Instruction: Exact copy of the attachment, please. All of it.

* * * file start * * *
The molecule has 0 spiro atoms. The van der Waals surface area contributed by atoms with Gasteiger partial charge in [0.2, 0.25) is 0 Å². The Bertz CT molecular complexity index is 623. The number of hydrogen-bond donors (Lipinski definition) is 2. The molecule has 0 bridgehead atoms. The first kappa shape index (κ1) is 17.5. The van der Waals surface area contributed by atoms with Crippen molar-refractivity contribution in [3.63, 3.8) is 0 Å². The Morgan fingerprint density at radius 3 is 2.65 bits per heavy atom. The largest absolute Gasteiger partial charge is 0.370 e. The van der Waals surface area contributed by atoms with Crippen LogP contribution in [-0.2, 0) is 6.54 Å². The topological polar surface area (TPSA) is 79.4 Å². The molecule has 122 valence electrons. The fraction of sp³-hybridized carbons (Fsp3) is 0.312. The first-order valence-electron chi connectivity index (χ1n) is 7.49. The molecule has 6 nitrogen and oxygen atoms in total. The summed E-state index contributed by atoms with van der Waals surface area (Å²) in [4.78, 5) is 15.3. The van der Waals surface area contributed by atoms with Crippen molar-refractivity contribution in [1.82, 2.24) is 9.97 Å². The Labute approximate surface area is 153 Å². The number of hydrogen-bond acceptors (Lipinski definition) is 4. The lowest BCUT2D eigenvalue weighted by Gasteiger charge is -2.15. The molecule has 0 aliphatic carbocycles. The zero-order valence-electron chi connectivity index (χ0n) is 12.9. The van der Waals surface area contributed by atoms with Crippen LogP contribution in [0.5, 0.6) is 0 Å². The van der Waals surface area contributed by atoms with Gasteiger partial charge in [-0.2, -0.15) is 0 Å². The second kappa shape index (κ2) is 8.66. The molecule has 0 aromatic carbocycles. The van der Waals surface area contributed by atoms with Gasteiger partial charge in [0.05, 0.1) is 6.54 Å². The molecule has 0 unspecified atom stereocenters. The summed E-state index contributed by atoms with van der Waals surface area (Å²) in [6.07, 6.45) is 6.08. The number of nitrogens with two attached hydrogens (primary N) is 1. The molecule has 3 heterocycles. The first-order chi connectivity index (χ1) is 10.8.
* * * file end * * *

The molecule has 0 spiro atoms. The van der Waals surface area contributed by atoms with Gasteiger partial charge in [0.2, 0.25) is 0 Å². The Bertz CT molecular complexity index is 623. The number of hydrogen-bond donors (Lipinski definition) is 2. The molecule has 0 bridgehead atoms. The first kappa shape index (κ1) is 17.5. The van der Waals surface area contributed by atoms with Crippen molar-refractivity contribution in [3.63, 3.8) is 0 Å². The Morgan fingerprint density at radius 3 is 2.65 bits per heavy atom. The largest absolute Gasteiger partial charge is 0.370 e. The van der Waals surface area contributed by atoms with Crippen LogP contribution in [-0.2, 0) is 6.54 Å². The topological polar surface area (TPSA) is 79.4 Å². The molecule has 122 valence electrons. The fraction of sp³-hybridized carbons (Fsp3) is 0.312. The first-order valence-electron chi connectivity index (χ1n) is 7.49. The molecule has 6 nitrogen and oxygen atoms in total. The summed E-state index contributed by atoms with van der Waals surface area (Å²) in [4.78, 5) is 15.3. The van der Waals surface area contributed by atoms with Crippen molar-refractivity contribution in [1.82, 2.24) is 9.97 Å². The Labute approximate surface area is 153 Å². The number of hydrogen-bond acceptors (Lipinski definition) is 4. The lowest BCUT2D eigenvalue weighted by Gasteiger charge is -2.15. The molecule has 0 aliphatic carbocycles. The zero-order valence-electron chi connectivity index (χ0n) is 12.9. The van der Waals surface area contributed by atoms with Crippen LogP contribution in [0.5, 0.6) is 0 Å². The van der Waals surface area contributed by atoms with Gasteiger partial charge in [-0.2, -0.15) is 0 Å². The second kappa shape index (κ2) is 8.66. The molecule has 0 aromatic carbocycles. The van der Waals surface area contributed by atoms with Gasteiger partial charge in [0.05, 0.1) is 6.54 Å². The molecule has 0 unspecified atom stereocenters. The summed E-state index contributed by atoms with van der Waals surface area (Å²) in [6.07, 6.45) is 6.08. The number of nitrogens with two attached hydrogens (primary N) is 1. The molecule has 3 heterocycles. The first-order chi connectivity index (χ1) is 10.8.